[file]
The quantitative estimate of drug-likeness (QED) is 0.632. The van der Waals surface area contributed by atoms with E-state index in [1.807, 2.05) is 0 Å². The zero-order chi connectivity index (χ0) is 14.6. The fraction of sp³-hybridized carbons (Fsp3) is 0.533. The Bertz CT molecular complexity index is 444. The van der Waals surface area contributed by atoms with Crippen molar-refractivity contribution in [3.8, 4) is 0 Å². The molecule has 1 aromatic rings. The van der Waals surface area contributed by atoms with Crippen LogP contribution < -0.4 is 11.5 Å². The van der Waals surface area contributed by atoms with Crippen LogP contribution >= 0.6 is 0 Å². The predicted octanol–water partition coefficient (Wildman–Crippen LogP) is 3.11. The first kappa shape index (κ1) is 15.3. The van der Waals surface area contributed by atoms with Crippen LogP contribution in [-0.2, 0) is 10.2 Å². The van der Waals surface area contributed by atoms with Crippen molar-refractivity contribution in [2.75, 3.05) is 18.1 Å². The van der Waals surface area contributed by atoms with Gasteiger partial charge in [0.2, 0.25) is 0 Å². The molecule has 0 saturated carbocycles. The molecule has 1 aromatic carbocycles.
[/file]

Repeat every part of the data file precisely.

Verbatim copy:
The quantitative estimate of drug-likeness (QED) is 0.632. The van der Waals surface area contributed by atoms with E-state index in [1.807, 2.05) is 0 Å². The zero-order chi connectivity index (χ0) is 14.6. The fraction of sp³-hybridized carbons (Fsp3) is 0.533. The Bertz CT molecular complexity index is 444. The van der Waals surface area contributed by atoms with Crippen molar-refractivity contribution in [3.8, 4) is 0 Å². The molecule has 1 aromatic rings. The van der Waals surface area contributed by atoms with Crippen LogP contribution < -0.4 is 11.5 Å². The van der Waals surface area contributed by atoms with Crippen LogP contribution >= 0.6 is 0 Å². The predicted octanol–water partition coefficient (Wildman–Crippen LogP) is 3.11. The first kappa shape index (κ1) is 15.3. The van der Waals surface area contributed by atoms with Crippen LogP contribution in [-0.2, 0) is 10.2 Å². The van der Waals surface area contributed by atoms with Crippen molar-refractivity contribution in [2.75, 3.05) is 18.1 Å². The van der Waals surface area contributed by atoms with Gasteiger partial charge in [0.2, 0.25) is 0 Å². The molecule has 0 saturated carbocycles. The molecule has 1 aromatic carbocycles.